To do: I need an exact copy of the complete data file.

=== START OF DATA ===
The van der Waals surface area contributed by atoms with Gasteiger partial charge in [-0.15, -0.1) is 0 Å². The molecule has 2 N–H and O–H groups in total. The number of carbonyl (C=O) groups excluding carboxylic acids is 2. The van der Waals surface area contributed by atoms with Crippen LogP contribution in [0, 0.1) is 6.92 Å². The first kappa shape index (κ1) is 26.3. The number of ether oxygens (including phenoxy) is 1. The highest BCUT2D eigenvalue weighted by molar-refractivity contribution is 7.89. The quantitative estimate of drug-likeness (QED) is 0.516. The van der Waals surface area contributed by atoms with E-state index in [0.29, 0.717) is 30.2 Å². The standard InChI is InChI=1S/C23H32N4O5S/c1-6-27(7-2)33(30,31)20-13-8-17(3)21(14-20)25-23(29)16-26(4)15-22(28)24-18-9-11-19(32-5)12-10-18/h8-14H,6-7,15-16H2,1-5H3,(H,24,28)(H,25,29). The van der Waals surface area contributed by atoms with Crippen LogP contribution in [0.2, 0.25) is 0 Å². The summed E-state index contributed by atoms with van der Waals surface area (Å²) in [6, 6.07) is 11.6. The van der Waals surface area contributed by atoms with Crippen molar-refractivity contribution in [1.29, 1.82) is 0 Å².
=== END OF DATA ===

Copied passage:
The van der Waals surface area contributed by atoms with Gasteiger partial charge in [-0.15, -0.1) is 0 Å². The molecule has 2 N–H and O–H groups in total. The number of carbonyl (C=O) groups excluding carboxylic acids is 2. The van der Waals surface area contributed by atoms with Crippen LogP contribution in [0, 0.1) is 6.92 Å². The first kappa shape index (κ1) is 26.3. The number of ether oxygens (including phenoxy) is 1. The highest BCUT2D eigenvalue weighted by molar-refractivity contribution is 7.89. The quantitative estimate of drug-likeness (QED) is 0.516. The van der Waals surface area contributed by atoms with E-state index in [0.29, 0.717) is 30.2 Å². The standard InChI is InChI=1S/C23H32N4O5S/c1-6-27(7-2)33(30,31)20-13-8-17(3)21(14-20)25-23(29)16-26(4)15-22(28)24-18-9-11-19(32-5)12-10-18/h8-14H,6-7,15-16H2,1-5H3,(H,24,28)(H,25,29). The van der Waals surface area contributed by atoms with Crippen LogP contribution in [0.2, 0.25) is 0 Å². The summed E-state index contributed by atoms with van der Waals surface area (Å²) in [6, 6.07) is 11.6. The van der Waals surface area contributed by atoms with Crippen molar-refractivity contribution in [1.29, 1.82) is 0 Å².